PETA's tips on living a cruelty-free lifestyle whilst at uni
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With campuses across the country filled with students once again, PETA are on hand to offer up their advice on how you can make your time at university ethical. 1. Eat the animal-friendly way Many of your favourite snacks are already vegan! Many different brands and flavours of crisps, rice cakes, hummus and pitta bread and most kinds of dark chocolates will help get you through those late-night study sessions. For those lazy Saturday morning breakfasts in halls, try the following delicious treats:
- Porridge: We love oats cooked with soya milk on the stovetop or hob. Add in some flax or coconut oil at the end of cooking for richness and lots of chopped dates and apricots for sweetness.
- Breakfast burrito: Wrap refried beans, guacamole and leftover stir-fry veggies in a whole-wheat tortilla for an easy and filling breakfast.
- Vegan pancakes: Simply replace each egg with 1 tablespoon of ground flaxseed and 2 tablespoons of water and substitute soya milk with a bit of cider vinegar for the buttermilk.
- Banana boats: Split each banana lengthwise and spread each half generously with peanut butter. Top with raisins, drizzle on agave nectar and dust with cinnamon.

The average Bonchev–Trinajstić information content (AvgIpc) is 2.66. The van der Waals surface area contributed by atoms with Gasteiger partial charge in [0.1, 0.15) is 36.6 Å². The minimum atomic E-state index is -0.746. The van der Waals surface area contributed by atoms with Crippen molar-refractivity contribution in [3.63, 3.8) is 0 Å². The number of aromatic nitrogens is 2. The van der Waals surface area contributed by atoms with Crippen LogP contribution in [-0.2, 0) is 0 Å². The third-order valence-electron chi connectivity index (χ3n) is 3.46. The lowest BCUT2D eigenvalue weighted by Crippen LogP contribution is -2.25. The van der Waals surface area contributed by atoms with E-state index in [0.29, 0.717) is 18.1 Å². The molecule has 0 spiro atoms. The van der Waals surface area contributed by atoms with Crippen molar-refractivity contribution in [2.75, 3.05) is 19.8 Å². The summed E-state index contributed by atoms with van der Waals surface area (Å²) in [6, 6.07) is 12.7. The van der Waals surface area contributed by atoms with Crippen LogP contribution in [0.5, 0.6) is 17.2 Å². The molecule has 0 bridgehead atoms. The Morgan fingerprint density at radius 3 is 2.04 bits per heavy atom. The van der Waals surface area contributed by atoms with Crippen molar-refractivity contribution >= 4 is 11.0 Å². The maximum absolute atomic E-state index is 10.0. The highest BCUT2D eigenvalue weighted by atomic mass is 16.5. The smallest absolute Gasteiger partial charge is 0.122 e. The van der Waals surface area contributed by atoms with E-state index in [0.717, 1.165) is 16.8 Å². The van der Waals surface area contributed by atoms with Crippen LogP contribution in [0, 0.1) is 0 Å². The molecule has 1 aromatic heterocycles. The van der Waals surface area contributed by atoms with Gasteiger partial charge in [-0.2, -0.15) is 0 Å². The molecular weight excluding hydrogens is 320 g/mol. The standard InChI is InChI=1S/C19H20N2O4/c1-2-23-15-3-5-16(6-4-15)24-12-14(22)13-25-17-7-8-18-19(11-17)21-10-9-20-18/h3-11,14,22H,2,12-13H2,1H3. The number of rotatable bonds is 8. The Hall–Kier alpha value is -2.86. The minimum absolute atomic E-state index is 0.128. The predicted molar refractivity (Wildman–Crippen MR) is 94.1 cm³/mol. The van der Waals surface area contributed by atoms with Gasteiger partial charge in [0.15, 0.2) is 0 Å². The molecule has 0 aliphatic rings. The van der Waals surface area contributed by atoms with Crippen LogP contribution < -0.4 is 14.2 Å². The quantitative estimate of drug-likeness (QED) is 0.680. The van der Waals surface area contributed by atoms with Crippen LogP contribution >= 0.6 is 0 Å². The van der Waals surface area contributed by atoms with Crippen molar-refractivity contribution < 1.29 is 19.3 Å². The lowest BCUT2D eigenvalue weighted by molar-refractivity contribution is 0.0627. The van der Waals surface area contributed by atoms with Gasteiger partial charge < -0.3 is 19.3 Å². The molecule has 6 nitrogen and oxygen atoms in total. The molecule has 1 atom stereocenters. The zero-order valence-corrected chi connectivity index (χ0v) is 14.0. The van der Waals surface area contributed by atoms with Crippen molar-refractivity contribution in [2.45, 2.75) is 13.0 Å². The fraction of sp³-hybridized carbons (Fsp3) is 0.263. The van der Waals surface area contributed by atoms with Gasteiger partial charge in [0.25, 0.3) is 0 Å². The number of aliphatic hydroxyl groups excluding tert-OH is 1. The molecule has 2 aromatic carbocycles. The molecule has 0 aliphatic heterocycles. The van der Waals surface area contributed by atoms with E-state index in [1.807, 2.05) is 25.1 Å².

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- Beeswax, which is found in candles and polishing products, is produced by bees for their own use, and the harvesting process results in the deaths of millions of them. Natural alternatives include naturalparaffin, vegetable oils and fats as well as ceresin, also called "earth wax".
- Down, which is used as an insulator in quilts, parkas, sleeping bags and pillows, is taken from either slaughtered or "live-plucked" geese. In addition to synthetic substitutes, alternatives include kapok (silky fibres from the seeds of some tropical trees) and milkweed seed pods.
- Fur, which is sometimes used for decoration, upholstery and accessories, is obtained from animals – usually minks, foxes or rabbits – who were cruelly trapped and killed or raised in intensive confinement on fur farms. Faux fur is widely available and is usually cheaper.
- Leather, including suede, calfskin, sheepskin and alligator skin, is used in furniture upholstery. Leather subsidises the meat industry, and the chemicals used to keep leather from biodegrading have been linked to nervous disorders, asthma, cancer and other serious illnesses. There are loads of alternatives, including cotton, canvas, nylon, vinyl, ultrasuede, pleather and faux leather.
- Silk, which is used in upholstery and art, is the shiny fibre made by silkworms to form their cocoons and is almost always obtained by boiling the worms alive. Alternatives include milkweed seed pod fibres, nylon, silk cotton tree, rayon and other synthetics.
- Wool, including cashmere and angora, comes from cruelly and intensively reared sheep, rabbits and goats. Wool production uses enormous amounts of resources and energy to breed, raise, feed, shear, transport and slaughter these animals. Alternatives include cotton, cotton flannel, synthetic fibres and ramie.
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